Op-Ed: The final 10 days, with party turbulence ahead
- Stephen Grootes
- 24 Jul 2016 (South Africa)
We are now in the most crucial, most important, and most critical phase of the 2016 local government elections. The ANC has come slightly later than usual to the campaigning party while DA members are dead on their feet with exhaustion. But it is now that those elusive swing voters will start to make up their minds. And for some, most intriguingly, they will decide whether to vote at all. Everyone will have their own analysis of what will happen next Wednesday. It is hard to know what the various parties actually think. But, by the actions and comments of some people, it is becoming clearer to determine what they believe is going on. By STEPHEN GROOTES.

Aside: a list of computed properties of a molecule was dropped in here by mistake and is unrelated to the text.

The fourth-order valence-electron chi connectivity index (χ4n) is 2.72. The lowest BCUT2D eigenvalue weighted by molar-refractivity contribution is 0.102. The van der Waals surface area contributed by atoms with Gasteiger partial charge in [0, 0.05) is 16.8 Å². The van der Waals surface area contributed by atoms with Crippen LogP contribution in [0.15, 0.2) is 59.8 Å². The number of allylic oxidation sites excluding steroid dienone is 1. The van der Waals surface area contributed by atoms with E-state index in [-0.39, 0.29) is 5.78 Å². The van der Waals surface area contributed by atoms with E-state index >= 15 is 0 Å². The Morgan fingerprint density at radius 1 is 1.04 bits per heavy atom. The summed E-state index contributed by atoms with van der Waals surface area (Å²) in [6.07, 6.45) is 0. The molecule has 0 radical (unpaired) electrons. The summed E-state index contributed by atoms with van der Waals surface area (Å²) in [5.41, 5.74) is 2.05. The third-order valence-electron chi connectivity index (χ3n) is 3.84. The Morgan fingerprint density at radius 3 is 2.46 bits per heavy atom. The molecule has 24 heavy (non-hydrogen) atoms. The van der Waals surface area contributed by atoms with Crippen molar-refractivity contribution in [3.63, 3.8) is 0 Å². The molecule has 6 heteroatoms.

Probably the most prominent polls that are currently being published are those run by Ipsos and eNCA. They have been running a tracking poll, updated once a week. No one has the money to do this in all the municipalities across the country and so, quite rightly, they’ve concentrated on the key big battlegrounds, Joburg, Tshwane, and Nelson Mandela Bay.
Polls like these are always open to criticism and doubt. It’s actually much easier to use a sample to get a national voting figure than it is in a municipality, and the bigger the sample, the easier it is to predict how that entire community will vote.